If verbal ability is genetically inherited, and if the difference in verbal ability between men and women is a statistically significant factor, then it shouldn’t have a negative impact on the number of women who play games. On the contrary, greater verbal ability in women could be seen as advantageous in roleplaying games and board games, which rely heavily on both verbal skills and social interaction from players. In fact, one might argue that it’s this difference between men and women which accounts for the purportedly high percentage of women gamers who enjoy LARPing. However, before we can conclude that greater verbal ability is genetically inherited, and that it plays a significant role in the number of female gamers who participate in gaming activities, there are several questions that we must ask. First, why have women supposedly evolved a greater verbal ability? Second, what mechanism might be used to account for this genetic inheritance? Third, even if the evolution of such characteristics can be accounted for, do they play a meaningful role in reality, and if so, how meaningful is it? I will examine these questions and determine what role, if any, verbal ability might play in both evolution and gaming.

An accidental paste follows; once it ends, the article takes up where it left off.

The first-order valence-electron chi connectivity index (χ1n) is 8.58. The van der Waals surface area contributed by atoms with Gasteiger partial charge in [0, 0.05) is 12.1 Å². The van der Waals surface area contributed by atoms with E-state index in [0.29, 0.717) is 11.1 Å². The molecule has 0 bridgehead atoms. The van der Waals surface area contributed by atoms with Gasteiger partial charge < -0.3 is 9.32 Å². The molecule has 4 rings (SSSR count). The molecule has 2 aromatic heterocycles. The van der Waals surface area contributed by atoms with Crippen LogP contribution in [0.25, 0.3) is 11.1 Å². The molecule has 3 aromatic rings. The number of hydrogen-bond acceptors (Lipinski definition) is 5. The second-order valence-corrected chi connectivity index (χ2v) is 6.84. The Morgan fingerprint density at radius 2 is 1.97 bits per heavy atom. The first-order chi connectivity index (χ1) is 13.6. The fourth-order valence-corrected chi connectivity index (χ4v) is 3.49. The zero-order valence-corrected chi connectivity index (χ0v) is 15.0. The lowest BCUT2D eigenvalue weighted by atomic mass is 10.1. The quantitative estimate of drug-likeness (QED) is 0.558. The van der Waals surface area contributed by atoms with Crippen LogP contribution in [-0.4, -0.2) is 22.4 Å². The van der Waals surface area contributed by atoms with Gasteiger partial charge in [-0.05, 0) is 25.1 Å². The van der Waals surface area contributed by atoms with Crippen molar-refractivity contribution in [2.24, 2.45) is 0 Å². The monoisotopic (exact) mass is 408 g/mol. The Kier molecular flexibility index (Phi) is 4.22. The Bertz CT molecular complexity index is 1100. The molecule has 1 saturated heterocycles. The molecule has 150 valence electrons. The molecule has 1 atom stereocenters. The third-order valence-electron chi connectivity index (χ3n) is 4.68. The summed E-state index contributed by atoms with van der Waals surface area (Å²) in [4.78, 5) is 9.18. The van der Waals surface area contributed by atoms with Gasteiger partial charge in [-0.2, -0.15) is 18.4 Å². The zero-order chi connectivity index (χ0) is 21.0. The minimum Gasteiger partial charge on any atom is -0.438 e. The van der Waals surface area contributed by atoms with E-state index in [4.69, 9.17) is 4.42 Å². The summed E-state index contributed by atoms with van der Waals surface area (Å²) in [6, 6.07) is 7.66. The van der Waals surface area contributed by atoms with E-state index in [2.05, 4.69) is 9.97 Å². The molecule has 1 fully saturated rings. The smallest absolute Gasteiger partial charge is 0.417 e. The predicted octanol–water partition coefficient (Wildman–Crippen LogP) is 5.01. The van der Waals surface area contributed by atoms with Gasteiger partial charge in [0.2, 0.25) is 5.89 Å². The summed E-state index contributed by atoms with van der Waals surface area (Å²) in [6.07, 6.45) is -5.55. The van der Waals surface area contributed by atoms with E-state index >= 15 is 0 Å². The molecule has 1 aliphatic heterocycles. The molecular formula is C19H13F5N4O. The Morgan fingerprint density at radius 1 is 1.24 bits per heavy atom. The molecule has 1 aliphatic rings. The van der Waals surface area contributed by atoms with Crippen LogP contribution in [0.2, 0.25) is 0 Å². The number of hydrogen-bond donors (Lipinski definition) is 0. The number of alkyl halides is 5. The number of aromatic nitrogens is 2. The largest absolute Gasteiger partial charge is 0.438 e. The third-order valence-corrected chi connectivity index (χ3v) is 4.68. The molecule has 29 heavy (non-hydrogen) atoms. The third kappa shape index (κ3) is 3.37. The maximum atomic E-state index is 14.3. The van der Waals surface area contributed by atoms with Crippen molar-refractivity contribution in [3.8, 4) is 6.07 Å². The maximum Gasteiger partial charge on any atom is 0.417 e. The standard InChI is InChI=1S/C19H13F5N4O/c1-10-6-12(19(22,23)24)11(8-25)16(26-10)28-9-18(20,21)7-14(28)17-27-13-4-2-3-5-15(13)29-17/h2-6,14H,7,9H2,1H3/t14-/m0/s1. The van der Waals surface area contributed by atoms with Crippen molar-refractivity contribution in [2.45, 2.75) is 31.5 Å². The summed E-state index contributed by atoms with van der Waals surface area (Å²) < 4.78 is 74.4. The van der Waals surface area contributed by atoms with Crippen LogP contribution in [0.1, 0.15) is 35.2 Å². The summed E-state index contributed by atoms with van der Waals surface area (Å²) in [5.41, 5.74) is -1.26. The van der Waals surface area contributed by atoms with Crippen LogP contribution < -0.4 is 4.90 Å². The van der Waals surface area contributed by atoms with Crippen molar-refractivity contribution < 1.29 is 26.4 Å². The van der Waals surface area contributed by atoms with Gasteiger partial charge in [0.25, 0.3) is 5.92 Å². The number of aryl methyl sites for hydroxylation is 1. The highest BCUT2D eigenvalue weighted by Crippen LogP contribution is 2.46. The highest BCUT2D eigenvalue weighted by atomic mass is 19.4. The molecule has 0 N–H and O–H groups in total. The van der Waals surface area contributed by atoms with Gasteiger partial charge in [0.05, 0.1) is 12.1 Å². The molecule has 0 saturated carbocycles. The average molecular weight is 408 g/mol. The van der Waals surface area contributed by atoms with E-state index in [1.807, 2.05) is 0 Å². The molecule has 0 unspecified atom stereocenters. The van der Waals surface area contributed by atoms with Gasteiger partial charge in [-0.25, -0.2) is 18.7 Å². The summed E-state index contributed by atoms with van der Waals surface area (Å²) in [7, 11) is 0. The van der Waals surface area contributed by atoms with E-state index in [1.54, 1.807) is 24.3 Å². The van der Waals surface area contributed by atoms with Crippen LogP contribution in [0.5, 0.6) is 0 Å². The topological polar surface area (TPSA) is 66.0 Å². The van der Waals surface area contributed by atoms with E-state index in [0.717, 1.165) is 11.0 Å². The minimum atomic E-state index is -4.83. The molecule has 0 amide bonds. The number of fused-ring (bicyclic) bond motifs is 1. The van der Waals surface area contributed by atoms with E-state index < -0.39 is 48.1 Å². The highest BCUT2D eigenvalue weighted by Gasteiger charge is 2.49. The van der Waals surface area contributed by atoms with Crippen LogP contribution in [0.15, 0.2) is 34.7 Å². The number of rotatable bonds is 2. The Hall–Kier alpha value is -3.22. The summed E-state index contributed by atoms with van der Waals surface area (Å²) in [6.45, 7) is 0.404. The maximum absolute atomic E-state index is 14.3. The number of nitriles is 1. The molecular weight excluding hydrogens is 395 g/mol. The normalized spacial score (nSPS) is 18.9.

It is difficult to imagine what role greater verbal ability in women might play in evolutionary psychology. Nevertheless, there are theories which try to explain how such a behavior might be considered beneficial to women. For example, psychologist and anthropologist, David C. Geary, believes that greater verbal ability in women evolved in order to compete for the resources they need in order to raise their children successfully. As he puts it, “Girls and women… compete by attempting to disrupt the social relationships of their competitors, and this competition is largely expressed through language.” He goes on to say that, “language is also an important means for the establishment and maintenance of the intimate and reciprocal relationships that are important to girls and women,” and to “provide a means to control the dynamics of their relationships with larger and potentially aggressive men.”2 As far as what mechanism might account for the greater verbal ability of women, Geary refers to several studies that suggest that estrogen might be a contributing factor to the development, and use of verbal skills.3